Randolph Freer House: Randolph Freer and his family occupied this frame house at 431 Center Street before building in 1873 the brick Renaissance Revival house at 313 Center Street. Randolph Freer and his brother Jonas came to Ashland in 1849 and began their careers as hardware, wool, and later stock and grain dealers. They were so well trusted as merchants that they organized in 1874 the Farmers Bank, a major financial institution in Ashland. This Queen Anne style house is remarkable for its complex design, its unusual central turret, the second story veranda, and the imbricated, or wavy, siding on the upper portion of the house.
Jonas Freer House: This home at 503 Center Street is a pre-Civil War building, beautiful in its symmetry, having a central block with recessed wings design. Its tall central gable gives the building a temple-effect and, with the building’s bilateral symmetry, helps to characterize it as an excellent example of Greek Revival architecture. Just below the gable’s point is a decorative fret. The frontispiece has a hood with consoles. Jonas Freer and his wife Mary lived here during much of the latter part of the nineteenth century. They raised nine orphans. Among them was William Duff, an Ashland writer and historian whose 1915 Ashland Centennial Program and his History of North Central Ohio are invaluable to the student of Ashland’s history. In 1907, upon the wishes of Mary Freer, the Ashland County Children’s Home was established.
The Frank Slocum-John Ferrell House: Originally a farmhouse, this residence at 831 Center Street was built in the late 1860s. Its structure is symmetrical, having a central block and recessed wings. Additionally, it has ornate verandas and a central pointed arch and low roof. The cornice is bracketed and denticulated. In general, the building has an Early Gothic Revival flair. John Ferrell bought this house from Frank Slocum during the late 1880s and continued to farm the adjacent land and cultivate the apple orchard which grew where Ferrell Avenue is now situated.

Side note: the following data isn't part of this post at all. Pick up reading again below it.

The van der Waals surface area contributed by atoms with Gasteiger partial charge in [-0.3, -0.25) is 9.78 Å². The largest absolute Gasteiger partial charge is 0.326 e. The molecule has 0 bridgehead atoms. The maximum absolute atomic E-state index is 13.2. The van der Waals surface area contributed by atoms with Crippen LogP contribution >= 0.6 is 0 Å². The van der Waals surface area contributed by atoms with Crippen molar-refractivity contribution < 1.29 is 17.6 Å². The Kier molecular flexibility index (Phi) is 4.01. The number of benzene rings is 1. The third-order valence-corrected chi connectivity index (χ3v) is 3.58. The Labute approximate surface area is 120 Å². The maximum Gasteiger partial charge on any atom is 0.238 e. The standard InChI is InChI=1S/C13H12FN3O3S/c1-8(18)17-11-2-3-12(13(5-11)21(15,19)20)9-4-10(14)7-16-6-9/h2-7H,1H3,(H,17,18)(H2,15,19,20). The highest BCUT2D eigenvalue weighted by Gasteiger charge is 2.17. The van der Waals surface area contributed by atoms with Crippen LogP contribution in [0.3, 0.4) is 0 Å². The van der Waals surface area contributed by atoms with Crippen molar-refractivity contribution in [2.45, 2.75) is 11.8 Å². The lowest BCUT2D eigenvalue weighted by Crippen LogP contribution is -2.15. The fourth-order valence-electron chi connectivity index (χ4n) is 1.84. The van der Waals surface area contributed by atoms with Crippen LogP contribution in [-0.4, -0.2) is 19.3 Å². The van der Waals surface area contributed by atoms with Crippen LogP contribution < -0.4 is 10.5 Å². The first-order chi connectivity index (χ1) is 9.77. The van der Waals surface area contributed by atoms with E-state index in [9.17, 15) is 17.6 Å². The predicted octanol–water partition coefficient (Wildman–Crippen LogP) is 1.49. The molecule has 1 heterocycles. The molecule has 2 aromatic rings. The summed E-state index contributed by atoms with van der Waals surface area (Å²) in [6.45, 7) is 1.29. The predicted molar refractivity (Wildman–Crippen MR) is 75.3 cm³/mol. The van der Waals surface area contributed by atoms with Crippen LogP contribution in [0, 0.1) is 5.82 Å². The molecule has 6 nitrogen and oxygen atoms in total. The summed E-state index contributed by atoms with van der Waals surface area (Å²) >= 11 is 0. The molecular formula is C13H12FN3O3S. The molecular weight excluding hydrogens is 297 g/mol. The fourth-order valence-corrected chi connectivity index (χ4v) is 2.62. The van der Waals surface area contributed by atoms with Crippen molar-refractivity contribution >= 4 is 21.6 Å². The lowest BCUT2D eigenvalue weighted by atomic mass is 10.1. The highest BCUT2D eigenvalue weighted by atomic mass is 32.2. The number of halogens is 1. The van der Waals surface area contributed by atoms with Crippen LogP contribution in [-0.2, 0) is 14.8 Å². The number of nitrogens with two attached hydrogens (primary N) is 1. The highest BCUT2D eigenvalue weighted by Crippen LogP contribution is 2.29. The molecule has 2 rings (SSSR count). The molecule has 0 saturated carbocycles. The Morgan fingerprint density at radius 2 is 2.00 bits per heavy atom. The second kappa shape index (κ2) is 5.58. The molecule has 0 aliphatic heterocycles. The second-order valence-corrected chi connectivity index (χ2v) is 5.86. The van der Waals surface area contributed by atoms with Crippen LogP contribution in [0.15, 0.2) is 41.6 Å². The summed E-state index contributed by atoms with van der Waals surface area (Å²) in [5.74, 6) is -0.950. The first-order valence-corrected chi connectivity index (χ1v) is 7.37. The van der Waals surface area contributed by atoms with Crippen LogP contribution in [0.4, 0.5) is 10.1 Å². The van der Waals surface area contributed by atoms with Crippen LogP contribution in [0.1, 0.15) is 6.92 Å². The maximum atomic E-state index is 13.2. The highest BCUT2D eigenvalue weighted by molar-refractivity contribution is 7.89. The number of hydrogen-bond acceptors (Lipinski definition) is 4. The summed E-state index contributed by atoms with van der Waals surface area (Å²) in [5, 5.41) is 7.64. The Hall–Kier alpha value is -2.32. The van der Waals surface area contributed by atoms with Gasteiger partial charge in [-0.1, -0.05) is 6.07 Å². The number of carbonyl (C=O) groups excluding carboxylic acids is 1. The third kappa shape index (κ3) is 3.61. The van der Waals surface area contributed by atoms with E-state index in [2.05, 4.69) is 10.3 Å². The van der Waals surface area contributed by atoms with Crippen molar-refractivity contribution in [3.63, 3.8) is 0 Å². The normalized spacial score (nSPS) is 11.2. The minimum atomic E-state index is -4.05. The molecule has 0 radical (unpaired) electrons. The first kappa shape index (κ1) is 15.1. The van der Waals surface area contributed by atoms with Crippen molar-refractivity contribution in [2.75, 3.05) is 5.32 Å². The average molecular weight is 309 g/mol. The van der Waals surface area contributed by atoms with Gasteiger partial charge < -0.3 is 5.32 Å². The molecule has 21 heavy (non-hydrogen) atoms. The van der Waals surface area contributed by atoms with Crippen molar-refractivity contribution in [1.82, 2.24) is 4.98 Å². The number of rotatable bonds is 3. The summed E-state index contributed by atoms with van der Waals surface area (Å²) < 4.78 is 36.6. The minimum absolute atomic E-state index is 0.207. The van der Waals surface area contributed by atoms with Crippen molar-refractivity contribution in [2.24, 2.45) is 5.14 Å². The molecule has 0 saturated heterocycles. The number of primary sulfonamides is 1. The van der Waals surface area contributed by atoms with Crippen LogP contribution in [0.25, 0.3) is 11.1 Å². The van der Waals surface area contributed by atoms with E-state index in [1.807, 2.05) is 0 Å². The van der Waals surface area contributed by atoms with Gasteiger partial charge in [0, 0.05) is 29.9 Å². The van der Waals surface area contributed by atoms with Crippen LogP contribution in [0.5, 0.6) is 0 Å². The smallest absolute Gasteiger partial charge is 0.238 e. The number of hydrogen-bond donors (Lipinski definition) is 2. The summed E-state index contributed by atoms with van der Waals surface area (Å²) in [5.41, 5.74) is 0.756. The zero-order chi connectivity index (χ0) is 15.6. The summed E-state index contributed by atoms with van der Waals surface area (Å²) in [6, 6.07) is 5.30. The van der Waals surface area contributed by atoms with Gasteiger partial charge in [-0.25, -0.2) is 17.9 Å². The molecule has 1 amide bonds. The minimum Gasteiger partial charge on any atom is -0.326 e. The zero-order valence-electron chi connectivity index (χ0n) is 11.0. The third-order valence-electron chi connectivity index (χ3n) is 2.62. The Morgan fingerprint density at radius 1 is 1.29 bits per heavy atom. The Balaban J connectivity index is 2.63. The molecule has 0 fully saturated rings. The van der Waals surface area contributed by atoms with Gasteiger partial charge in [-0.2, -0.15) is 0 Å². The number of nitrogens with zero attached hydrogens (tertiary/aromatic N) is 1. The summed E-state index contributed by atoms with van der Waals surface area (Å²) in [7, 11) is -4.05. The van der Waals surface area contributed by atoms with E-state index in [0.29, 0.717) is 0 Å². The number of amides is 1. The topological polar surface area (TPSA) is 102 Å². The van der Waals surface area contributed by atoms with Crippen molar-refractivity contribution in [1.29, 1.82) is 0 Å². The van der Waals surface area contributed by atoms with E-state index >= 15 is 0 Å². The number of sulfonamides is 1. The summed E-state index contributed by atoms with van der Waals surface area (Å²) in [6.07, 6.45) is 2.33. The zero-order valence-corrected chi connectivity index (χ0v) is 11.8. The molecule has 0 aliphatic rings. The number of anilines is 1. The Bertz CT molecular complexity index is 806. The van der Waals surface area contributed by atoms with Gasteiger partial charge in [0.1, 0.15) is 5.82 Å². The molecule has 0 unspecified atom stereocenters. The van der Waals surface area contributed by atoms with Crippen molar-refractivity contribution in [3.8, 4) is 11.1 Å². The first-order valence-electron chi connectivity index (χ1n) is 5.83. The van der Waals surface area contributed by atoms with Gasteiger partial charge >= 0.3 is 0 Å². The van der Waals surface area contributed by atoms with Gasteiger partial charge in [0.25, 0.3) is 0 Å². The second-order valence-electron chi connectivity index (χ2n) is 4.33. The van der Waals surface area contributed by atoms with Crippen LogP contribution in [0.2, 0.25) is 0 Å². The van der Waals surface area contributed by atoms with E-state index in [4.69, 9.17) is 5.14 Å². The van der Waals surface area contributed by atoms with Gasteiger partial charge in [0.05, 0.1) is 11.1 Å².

T. W Miller House: This house, at 934 Center, is one of Ashland’s most magnificent structures. Built in 1914, it exemplifies the Spanish Mission style of architecture. These Mission style characteristics include its smooth stucco surface, arched doorway and windows, rear courtyard, and its palatial drawing room having a vaulted ceiling and galleries. Thomas Miller, born in Summit County in 1875, was the son of a blacksmith and carriage builder. At 16, he took up teaching, then attended college in Akron and became fascinated with Akron’s growing rubber industry. In 1896, he established his own rubber manufacturing company in partnership with several men from Rochester, New York. In 1903, that company built a plant in Ashland; known as the Faultless Rubber Company. The Ashland Hospital Association acquired this house in 1969.
John C. Myers House: Although Frank Lloyd Wright is not authenticated as the architect of this house, the house, built in 1908, displays many characteristics of Wright’s famous Prairie style. It has an irregular, Wrightian composition and that horizontal (Prairie) look which was so innovative during the first decade of this century. This horizontal quality is accentuated by the ribbon windows, dark wood stripping, and the low pitched hip tile roof with broad overhang. The oblong chimneys are also typical of Wright’s style. Urn-like planters which Wright placed on houses which he himself designed as a “signature” of his work are, moreover, visible in a 1915 photograph of the house published in William Duff’s 1915 Ashland Centennial Program. John C. Myers graduated from Harvard in 1902. His business career was in the pump manufacturing business which his father, F. E. Myers, had founded. John C. Myers was, as well, an art collector and, judging by the house he built, indeed a patron of the arts. This house since 1958 has been the home of the Ashland Theological Seminary.
Dr. Jacob Cowan House: This home, built by Dr. J. P. Cowan in 1859, is now home to the Ashland County Historical Society. Dr. Jacob Cowan, a physician and politician came to Ashland in 1859. At that point in time, he had already served two terms as a state legislator. In 1874, he was then elected to the United States Congress, representing the 14th District of Ohio, which included Ashland County. Once a simple brick structure, the home was renovated and enlarged around 1900 by the P. A. Myers family and adapted to the Georgian Revival style of architecture popular at that time. The house is remarkable for the fine detail of the frontispiece which matches that of the roof dormers of both the house and the carriage building.